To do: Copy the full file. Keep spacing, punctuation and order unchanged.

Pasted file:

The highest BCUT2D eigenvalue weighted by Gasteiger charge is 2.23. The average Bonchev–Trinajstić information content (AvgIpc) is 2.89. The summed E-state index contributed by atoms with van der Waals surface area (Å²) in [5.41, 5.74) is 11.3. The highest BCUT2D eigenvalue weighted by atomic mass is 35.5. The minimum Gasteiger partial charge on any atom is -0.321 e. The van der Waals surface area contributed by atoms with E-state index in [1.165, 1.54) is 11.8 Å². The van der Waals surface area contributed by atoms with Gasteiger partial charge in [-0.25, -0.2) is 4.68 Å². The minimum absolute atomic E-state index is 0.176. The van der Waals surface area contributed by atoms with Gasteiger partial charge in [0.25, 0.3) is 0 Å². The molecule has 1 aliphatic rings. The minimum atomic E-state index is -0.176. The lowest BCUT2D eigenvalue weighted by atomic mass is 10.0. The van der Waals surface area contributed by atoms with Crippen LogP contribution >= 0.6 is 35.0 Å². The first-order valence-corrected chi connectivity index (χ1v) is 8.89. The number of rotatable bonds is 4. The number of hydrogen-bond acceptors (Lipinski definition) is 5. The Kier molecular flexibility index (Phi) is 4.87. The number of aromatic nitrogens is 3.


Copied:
The highest BCUT2D eigenvalue weighted by Gasteiger charge is 2.23. The average Bonchev–Trinajstić information content (AvgIpc) is 2.89. The summed E-state index contributed by atoms with van der Waals surface area (Å²) in [5.41, 5.74) is 11.3. The highest BCUT2D eigenvalue weighted by atomic mass is 35.5. The minimum Gasteiger partial charge on any atom is -0.321 e. The van der Waals surface area contributed by atoms with E-state index in [1.165, 1.54) is 11.8 Å². The van der Waals surface area contributed by atoms with Gasteiger partial charge in [-0.25, -0.2) is 4.68 Å². The minimum absolute atomic E-state index is 0.176. The van der Waals surface area contributed by atoms with Gasteiger partial charge in [0.25, 0.3) is 0 Å². The molecule has 1 aliphatic rings. The minimum atomic E-state index is -0.176. The lowest BCUT2D eigenvalue weighted by atomic mass is 10.0. The van der Waals surface area contributed by atoms with Crippen LogP contribution >= 0.6 is 35.0 Å². The first-order valence-corrected chi connectivity index (χ1v) is 8.89. The number of rotatable bonds is 4. The number of hydrogen-bond acceptors (Lipinski definition) is 5. The Kier molecular flexibility index (Phi) is 4.87. The number of aromatic nitrogens is 3.